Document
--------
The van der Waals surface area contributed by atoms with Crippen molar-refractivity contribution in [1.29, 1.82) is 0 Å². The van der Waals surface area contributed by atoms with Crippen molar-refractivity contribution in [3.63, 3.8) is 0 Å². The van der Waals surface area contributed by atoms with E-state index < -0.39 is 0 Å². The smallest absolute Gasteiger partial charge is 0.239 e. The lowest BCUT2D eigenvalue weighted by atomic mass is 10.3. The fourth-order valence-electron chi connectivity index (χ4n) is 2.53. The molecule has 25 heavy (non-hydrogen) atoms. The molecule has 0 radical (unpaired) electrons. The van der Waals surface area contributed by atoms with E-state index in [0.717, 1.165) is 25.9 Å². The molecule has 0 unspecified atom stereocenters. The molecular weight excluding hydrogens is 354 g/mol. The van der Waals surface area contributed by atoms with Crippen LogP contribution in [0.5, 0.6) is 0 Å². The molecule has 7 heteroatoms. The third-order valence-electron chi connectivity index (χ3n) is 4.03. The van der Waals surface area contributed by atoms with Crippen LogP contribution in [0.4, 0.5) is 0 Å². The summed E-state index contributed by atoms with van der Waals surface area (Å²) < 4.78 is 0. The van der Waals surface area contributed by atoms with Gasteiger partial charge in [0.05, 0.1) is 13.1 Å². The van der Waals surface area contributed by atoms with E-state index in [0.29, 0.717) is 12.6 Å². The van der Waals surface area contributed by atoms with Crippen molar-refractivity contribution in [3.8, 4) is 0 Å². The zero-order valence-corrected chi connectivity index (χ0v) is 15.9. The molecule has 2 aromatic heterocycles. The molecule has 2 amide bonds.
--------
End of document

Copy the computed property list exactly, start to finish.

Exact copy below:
The van der Waals surface area contributed by atoms with Crippen molar-refractivity contribution in [1.29, 1.82) is 0 Å². The van der Waals surface area contributed by atoms with Crippen molar-refractivity contribution in [3.63, 3.8) is 0 Å². The van der Waals surface area contributed by atoms with E-state index < -0.39 is 0 Å². The smallest absolute Gasteiger partial charge is 0.239 e. The lowest BCUT2D eigenvalue weighted by atomic mass is 10.3. The fourth-order valence-electron chi connectivity index (χ4n) is 2.53. The molecule has 25 heavy (non-hydrogen) atoms. The molecule has 0 radical (unpaired) electrons. The van der Waals surface area contributed by atoms with E-state index in [0.717, 1.165) is 25.9 Å². The molecule has 0 unspecified atom stereocenters. The molecular weight excluding hydrogens is 354 g/mol. The van der Waals surface area contributed by atoms with Crippen LogP contribution in [0.5, 0.6) is 0 Å². The molecule has 7 heteroatoms. The third-order valence-electron chi connectivity index (χ3n) is 4.03. The van der Waals surface area contributed by atoms with Crippen LogP contribution in [0.4, 0.5) is 0 Å². The summed E-state index contributed by atoms with van der Waals surface area (Å²) < 4.78 is 0. The van der Waals surface area contributed by atoms with Gasteiger partial charge in [0.05, 0.1) is 13.1 Å². The van der Waals surface area contributed by atoms with E-state index in [0.29, 0.717) is 12.6 Å². The van der Waals surface area contributed by atoms with Crippen molar-refractivity contribution in [3.8, 4) is 0 Å². The zero-order valence-corrected chi connectivity index (χ0v) is 15.9. The molecule has 2 aromatic heterocycles. The molecule has 2 amide bonds.